His first project failed, so he tried again
That takes guts, but we’ve seen this happen before and we’re excited to feature more “retries” as we find them. What lessons can we learn from Michael? What did he change to succeed the second time?
Why did his first Kickstarter fail?
“I can’t really say why it failed. I posted the campaign on my Facebook page daily and emailed my fans and hoped for the best…I felt discouraged at first because I thought if no one is funding my album then how am I going to sell it even if I had it finished in hand.”
Most likely the “hoping for the best” route is the main culprit. In other words, it was a lack of up front planning and strategy.
To take it a step further, it sounds like a lack of human interaction and one-on-one communication. Spamming your Facebook page daily should be your third tier priority over talking to people face-to-face and directly via personal emails.
What did Michael change in order to succeed the second time?
His first music Kickstarter had 13 backers who pledged $385 of a $2500 goal. His second attempt had 31 backers and raised $1059 of a $700 goal. What did he change?
“I recruited some close friends/fans of mine that I felt truly wanted to see me and my music succeed and we put together a marketing strategy to relaunch the kickstarter campaign.
We cut out some of the prizes offered in the original campaign and made them simple.
We organized a listening party of friends and fans to come to my home and listen to the album…I also preformed a live set of songs from the album and explained the meaning behind some of the songs. It really meant a lot to connect with them in my own space where the songs were conceived and recorded.”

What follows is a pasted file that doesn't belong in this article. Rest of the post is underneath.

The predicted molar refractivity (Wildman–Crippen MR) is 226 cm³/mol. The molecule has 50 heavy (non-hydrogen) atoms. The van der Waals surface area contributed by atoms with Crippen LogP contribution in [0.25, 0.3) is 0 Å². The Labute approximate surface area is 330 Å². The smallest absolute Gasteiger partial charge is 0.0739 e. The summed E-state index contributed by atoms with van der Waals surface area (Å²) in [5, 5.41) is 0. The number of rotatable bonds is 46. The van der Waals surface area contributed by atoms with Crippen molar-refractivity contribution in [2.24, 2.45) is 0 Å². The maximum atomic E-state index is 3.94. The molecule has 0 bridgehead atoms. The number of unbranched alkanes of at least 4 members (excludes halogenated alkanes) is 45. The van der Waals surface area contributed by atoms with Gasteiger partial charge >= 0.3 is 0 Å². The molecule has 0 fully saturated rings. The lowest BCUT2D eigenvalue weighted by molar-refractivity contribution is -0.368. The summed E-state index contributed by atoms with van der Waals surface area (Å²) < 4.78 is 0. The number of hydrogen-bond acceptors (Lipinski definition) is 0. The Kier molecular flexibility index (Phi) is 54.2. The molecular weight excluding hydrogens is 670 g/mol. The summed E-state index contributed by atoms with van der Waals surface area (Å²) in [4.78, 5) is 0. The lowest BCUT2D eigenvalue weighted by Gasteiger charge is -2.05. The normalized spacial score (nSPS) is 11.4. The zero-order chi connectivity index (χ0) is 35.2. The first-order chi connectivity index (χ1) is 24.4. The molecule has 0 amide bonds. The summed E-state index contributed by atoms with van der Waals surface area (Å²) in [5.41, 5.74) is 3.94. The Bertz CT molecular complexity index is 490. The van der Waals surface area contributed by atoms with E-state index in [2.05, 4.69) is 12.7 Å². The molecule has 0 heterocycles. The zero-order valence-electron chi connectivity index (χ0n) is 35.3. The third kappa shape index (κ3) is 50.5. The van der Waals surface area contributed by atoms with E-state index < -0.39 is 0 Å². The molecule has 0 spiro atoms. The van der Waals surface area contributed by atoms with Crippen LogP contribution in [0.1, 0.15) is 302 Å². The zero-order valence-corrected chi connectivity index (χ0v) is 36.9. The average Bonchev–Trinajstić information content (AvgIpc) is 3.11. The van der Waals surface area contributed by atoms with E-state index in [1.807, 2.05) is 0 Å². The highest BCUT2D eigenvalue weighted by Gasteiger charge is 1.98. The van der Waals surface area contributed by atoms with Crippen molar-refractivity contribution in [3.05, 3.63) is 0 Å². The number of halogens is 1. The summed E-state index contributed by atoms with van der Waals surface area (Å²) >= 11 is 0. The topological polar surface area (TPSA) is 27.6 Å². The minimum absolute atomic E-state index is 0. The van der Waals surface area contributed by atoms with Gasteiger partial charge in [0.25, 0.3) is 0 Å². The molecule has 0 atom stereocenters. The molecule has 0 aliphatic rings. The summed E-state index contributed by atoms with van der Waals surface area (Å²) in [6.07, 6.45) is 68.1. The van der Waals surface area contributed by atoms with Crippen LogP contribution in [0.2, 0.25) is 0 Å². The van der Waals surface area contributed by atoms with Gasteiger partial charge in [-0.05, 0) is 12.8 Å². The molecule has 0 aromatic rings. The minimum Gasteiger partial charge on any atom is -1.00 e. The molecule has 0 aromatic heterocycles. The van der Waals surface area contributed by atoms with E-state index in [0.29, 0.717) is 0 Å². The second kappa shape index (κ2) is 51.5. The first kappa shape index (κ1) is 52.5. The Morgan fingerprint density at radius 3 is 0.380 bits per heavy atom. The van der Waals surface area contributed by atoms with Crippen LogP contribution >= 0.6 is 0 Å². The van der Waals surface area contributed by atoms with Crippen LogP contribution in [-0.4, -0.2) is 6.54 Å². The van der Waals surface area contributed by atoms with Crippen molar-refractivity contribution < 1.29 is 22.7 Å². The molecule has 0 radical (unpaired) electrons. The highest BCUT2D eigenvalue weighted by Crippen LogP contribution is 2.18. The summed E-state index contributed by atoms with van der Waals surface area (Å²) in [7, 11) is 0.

Here’s the recap:
- He lowered his goal amount
- He simplified his rewards by getting rid of some options (not something we’d typically recommend)
- He changed to a 30 day campaign from 60 days
- He got help
- He put together a strategic plan
- He arranged face-to-face engagement with friends and fans
Michael launched his first Kickstarter on a wing and a prayer. He thought “yeah man, $2500 would be great”, but he failed to start by making a list of his Circle of Influence. Doing this first would have uncovered that he doesn’t have a Circle of Influence (friends, family, fans) large enough to raise $2500.
He didn’t assess the lowest viable goal amount he needed to make his project fly. If he wanted to hit $2500 but could have made a minimal version of the album for $700, he could have applied a flex goal strategy with a $700 minimum goal and a $2500 focus goal.
The passive “post it everywhere and pray” theory sounds really convenient but it takes actual personal connections and interaction to make the world (and your Kickstarter) go ’round.